After false reports of his demise put him and his work on the map, an artist decides to continue the charade by posing as his own brother. Soon, a reporter enters his life and has a profound effect on him.
ActorsStarring: Brit Marling, Jack Huston, Tom Schilling, Lambert Wilson, Nikolai Kinski, Alexander Fehling
After her previous four promising but in the end somewhat unsatisfying movies (Another Earth, Sound of My Voice, The East, and I Origins), Brit Marling makes a clear departure from her past film choices and plays in a rom-com.
Posthumous starts out with the premise that an artist’s work is only truly acknowledged and valued after death, and so struggling artist Liam Price decides to fake his own death. Brit Marling plays McKenzie Grain, a journalist whose career isn’t exactly on fire either. She gets introduced to Liam’s work through her art dealer boyfriend, and decides to do a piece on him. When she visits a posthumous exposition of Liam’s art, she meets his twin brother. It doesn’t take McKenzie too long to figure out this twin is actually Liam himself, but she humours him to get the real story she’s after.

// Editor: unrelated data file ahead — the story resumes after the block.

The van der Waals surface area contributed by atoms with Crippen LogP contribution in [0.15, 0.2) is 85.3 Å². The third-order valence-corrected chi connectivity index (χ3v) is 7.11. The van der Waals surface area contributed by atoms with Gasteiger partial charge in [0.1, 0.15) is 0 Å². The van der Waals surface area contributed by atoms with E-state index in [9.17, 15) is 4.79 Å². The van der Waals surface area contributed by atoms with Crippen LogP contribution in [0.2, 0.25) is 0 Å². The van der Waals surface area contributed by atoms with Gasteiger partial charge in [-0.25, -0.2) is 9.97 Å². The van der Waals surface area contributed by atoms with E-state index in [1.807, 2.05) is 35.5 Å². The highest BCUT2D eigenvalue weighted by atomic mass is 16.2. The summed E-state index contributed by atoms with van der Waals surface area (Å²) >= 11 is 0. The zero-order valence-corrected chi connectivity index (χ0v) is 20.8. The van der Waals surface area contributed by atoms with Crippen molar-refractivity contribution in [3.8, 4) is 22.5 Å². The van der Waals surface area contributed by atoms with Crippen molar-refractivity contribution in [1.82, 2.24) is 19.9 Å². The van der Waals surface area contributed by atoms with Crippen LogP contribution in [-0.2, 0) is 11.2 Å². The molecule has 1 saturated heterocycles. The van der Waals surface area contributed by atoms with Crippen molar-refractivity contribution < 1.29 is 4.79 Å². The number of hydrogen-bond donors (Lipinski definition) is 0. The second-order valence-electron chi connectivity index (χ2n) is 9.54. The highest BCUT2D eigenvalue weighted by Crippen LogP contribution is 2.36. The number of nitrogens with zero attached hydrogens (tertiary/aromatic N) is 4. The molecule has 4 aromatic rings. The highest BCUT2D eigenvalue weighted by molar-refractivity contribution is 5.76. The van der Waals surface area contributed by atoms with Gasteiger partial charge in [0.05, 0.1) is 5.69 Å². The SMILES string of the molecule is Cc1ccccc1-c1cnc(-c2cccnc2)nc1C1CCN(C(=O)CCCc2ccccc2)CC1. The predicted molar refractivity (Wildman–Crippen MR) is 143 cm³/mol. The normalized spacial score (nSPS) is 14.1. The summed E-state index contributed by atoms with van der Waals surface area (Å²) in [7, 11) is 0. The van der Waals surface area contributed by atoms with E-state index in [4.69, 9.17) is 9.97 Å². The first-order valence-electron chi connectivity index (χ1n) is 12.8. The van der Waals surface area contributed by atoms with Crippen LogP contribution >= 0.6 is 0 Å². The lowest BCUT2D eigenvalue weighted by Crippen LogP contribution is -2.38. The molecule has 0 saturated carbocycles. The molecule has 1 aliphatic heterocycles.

The set-up is pretty clunky, both in terms of the script and in terms of the acting; Marling feels like a fish out of water – and not just because that is her role in the first act (it is). Once that first act is out of the way and we move into the more (inter)personal relationship drama part of the rom-com, it feels a bit better. A bit, not a lot. It is the story about 2-and-a-half individuals (McKenzie’s boyfriend doesn’t get much character development, but without him there’s no triangle) dealing with life and their struggles, choices and emotions. And actually, calling this a romantic comedy sets the wrong expectations; it is more a romantic drama with a few smiles.
But there are no real highs and there are no real lows. There are a few smiles but the humour is too gentle to make a mark. It’s all a bit too tame and too lame unfortunately. The best thing about the movie is actuallty the very pretty photography of Berlin.
As you may have gathered from my earlier reviews of Brit Marling’s movies, I have held a secret hope that she will find herself a special niche in interesting, thought-provoking and intelligent movies. This movie does not represent progress in that direction.